By using this site, you agree to our updated Privacy Policy and our Terms of Use. Manage your Cookies Settings.
434,825 Members | 2,437 Online
Bytes IT Community
+ Ask a Question
Need help? Post your question and get tips & solutions from a community of 434,825 IT Pros & Developers. It's quick & easy.

return two matrices from a function

P: 3
Hello Guys!

im new here, please help me out. I have a function which computes two matrices. i have to call this function in main , multiple times, for different input parameters, and use the output matrices from this subfunction each time. here is what my code looks like:

main(){
int point[]={1,3,2,4,5};
double val[]={3.4,2.1,7.4,6.4,8.3};
funcsort(point,val);
}
funcsort(int p[],double v[]){
/*some sorting algorithm to put val in increasing order and shuffle p along with val*/
return v;/*I need to send back the p vector as well*/
}

i know i can do this using struct, but im not so good with C, so cant think of a way to do it. I want to collect the data in new vectors in main as i need these vectors in another program and also i have to call the same function again for another string, thats why call by reference wont help.
Jun 19 '07 #1
Share this Question
Share on Google+
3 Replies


weaknessforcats
Expert Mod 5K+
P: 9,197
In C, the name of the array is the address of element 0. All you need do is pass the name of the inout arrays to the function. To return an array, the function can return the name of the array, which is the name of element 0 again.

The things is, though, of you delare the output arrays as local variables in the function and return the addresses of the arrays, the arrays will be destroyed when the function completes leaving you with pointers to deleted memory. You will crash trying to use those pointers.

The solution is for you to allocate memory for the output arrays yourself. Then the arrays will exist until you delete the allocation. You will be required to do this or your free memory will slowly get eaten up.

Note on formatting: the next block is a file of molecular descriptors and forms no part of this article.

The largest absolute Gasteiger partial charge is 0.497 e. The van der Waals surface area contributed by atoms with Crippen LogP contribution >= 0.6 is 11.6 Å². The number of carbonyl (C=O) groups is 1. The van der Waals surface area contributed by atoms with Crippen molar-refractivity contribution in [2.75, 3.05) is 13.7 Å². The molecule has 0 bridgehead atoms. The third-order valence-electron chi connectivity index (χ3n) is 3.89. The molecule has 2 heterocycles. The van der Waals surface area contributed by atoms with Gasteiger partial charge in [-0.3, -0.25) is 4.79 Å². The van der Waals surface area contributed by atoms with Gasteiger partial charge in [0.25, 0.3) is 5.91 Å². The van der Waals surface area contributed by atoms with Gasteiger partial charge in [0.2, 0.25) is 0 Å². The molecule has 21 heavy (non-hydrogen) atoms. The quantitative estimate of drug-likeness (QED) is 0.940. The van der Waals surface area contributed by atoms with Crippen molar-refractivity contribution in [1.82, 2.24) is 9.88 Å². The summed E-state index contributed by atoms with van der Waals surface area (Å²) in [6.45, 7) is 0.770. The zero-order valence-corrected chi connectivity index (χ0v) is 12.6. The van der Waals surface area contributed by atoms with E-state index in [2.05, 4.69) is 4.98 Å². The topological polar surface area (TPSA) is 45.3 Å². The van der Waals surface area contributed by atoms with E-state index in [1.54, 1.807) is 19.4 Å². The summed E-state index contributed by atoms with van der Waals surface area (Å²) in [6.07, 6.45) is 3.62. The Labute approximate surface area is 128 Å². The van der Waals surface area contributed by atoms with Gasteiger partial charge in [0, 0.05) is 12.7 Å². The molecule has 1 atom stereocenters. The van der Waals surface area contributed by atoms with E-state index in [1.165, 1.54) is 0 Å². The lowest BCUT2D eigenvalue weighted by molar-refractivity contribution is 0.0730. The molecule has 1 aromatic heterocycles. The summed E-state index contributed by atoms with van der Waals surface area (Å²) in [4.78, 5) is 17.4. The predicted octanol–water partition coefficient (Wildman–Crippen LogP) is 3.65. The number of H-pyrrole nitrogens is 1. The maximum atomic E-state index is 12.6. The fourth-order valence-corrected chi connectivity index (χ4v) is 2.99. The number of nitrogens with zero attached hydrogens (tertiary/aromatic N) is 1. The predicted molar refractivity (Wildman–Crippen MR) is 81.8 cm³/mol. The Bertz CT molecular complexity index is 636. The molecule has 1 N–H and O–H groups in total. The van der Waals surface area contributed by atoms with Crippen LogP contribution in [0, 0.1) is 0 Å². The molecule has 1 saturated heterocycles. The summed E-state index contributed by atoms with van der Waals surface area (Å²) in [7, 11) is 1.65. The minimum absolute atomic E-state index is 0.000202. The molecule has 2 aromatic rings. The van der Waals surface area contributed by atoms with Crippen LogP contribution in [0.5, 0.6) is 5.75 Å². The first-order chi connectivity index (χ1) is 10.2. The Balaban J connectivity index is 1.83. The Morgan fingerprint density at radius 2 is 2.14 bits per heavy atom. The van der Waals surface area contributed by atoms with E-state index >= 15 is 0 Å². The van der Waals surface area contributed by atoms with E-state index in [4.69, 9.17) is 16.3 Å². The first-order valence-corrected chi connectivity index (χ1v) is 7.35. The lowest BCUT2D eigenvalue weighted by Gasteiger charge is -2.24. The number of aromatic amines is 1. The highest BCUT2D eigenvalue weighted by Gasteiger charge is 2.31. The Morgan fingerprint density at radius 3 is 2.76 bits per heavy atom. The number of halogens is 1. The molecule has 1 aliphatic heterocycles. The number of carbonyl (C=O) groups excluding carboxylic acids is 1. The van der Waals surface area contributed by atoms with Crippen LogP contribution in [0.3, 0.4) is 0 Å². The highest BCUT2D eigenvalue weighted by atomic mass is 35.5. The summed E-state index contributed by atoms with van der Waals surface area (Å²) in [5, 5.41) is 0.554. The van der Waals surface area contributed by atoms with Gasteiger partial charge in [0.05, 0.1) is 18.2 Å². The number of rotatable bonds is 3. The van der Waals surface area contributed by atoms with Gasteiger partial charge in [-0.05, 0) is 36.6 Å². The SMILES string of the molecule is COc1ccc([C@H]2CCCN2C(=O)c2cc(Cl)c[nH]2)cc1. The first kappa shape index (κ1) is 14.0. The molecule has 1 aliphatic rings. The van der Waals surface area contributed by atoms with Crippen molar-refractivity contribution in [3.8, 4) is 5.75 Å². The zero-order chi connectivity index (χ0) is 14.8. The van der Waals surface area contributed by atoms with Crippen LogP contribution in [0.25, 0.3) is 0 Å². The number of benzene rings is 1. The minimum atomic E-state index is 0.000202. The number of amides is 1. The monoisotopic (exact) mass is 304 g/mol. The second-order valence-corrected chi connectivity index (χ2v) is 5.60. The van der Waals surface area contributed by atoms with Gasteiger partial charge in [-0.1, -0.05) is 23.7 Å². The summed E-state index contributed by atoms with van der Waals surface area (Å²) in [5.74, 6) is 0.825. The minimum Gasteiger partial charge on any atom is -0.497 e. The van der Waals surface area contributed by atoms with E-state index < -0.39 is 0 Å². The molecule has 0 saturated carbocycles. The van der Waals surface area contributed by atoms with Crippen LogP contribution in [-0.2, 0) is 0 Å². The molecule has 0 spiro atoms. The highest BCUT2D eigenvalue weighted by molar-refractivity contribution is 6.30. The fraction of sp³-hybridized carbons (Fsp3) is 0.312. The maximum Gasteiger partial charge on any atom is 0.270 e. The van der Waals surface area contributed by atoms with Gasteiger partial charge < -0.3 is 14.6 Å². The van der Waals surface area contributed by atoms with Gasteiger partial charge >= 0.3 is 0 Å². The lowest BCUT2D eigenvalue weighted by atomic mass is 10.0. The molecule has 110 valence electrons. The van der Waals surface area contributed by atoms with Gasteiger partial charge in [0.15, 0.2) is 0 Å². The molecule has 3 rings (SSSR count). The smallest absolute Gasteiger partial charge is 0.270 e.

You might do something along these lines:
Expand|Select|Wrap|Line Numbers
  1. main(){
  2. int point[]={1,3,2,4,5};
  3. double val[]={3.4,2.1,7.4,6.4,8.3};
  4.  
  5. int* outarray;
  6. int  numoutarrayelements;
  7. double* outarray;
  8. int  numoutarray1elements;
  9.  
  10. funcsort(point, 5,val, 5, &outarray, &numoutarrayelements,
  11.               &outarray, &numoutarray1elements);
  12. }
  13. funcsort(int point[], int numpointelements, double val[], int numvalelements,
  14.              int** outarray, int* numoutarrayelements,
  15.              double** outarray1, int* numoutarray1elements)
  16. {
  17.       *outarray = (int*)malloc(sizeof(int) * 5);    //array of 5 ints
  18.       *numoutarrayelements = 5;
  19.       *outarray1 = (double*)malloc(sizeof(double) * 10);    //array of 10 double
  20.       *numoutarray1elements = 10;
  21.  
  22. }
  23.  
Notice the output variables are passed by address. That's because function arguments are copies of the variables used to call the function. Any change to these the function makes are local to the function. To see the changes in the calling funcitons, you pass the addresses of the calling function's variables and this lets the functtion change the contents of these variables.
Jun 19 '07 #2

P: 3
In C, the name of the array is the address of element 0. All you need do is pass the name of the inout arrays to the function. To return an array, the function can return the name of the array, which is the name of element 0 again.